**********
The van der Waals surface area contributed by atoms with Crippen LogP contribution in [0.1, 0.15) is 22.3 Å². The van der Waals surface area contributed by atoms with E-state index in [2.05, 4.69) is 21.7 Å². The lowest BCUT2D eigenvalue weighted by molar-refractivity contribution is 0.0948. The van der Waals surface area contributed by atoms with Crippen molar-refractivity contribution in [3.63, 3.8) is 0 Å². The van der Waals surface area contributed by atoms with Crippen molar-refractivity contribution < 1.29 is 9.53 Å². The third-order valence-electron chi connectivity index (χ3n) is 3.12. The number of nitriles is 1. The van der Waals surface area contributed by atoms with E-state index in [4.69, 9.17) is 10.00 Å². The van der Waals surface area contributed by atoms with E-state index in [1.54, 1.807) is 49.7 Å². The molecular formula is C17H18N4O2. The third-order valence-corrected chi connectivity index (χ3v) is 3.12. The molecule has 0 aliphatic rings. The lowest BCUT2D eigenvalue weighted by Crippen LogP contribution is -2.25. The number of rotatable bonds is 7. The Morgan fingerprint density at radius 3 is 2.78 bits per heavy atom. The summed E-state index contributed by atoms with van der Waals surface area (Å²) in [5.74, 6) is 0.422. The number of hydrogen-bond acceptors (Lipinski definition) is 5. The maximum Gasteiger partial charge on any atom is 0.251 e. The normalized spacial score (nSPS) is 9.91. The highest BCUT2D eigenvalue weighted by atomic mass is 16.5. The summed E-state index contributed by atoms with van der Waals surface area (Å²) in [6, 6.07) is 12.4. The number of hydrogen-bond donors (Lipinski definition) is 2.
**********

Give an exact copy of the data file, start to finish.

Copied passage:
The van der Waals surface area contributed by atoms with Crippen LogP contribution in [0.1, 0.15) is 22.3 Å². The van der Waals surface area contributed by atoms with E-state index in [2.05, 4.69) is 21.7 Å². The lowest BCUT2D eigenvalue weighted by molar-refractivity contribution is 0.0948. The van der Waals surface area contributed by atoms with Crippen molar-refractivity contribution in [3.63, 3.8) is 0 Å². The van der Waals surface area contributed by atoms with Crippen molar-refractivity contribution < 1.29 is 9.53 Å². The third-order valence-electron chi connectivity index (χ3n) is 3.12. The number of nitriles is 1. The van der Waals surface area contributed by atoms with E-state index in [4.69, 9.17) is 10.00 Å². The van der Waals surface area contributed by atoms with E-state index in [1.54, 1.807) is 49.7 Å². The molecular formula is C17H18N4O2. The third-order valence-corrected chi connectivity index (χ3v) is 3.12. The molecule has 0 aliphatic rings. The lowest BCUT2D eigenvalue weighted by Crippen LogP contribution is -2.25. The number of rotatable bonds is 7. The Morgan fingerprint density at radius 3 is 2.78 bits per heavy atom. The summed E-state index contributed by atoms with van der Waals surface area (Å²) in [5.74, 6) is 0.422. The number of hydrogen-bond acceptors (Lipinski definition) is 5. The maximum Gasteiger partial charge on any atom is 0.251 e. The normalized spacial score (nSPS) is 9.91. The highest BCUT2D eigenvalue weighted by atomic mass is 16.5. The summed E-state index contributed by atoms with van der Waals surface area (Å²) in [6, 6.07) is 12.4. The number of hydrogen-bond donors (Lipinski definition) is 2.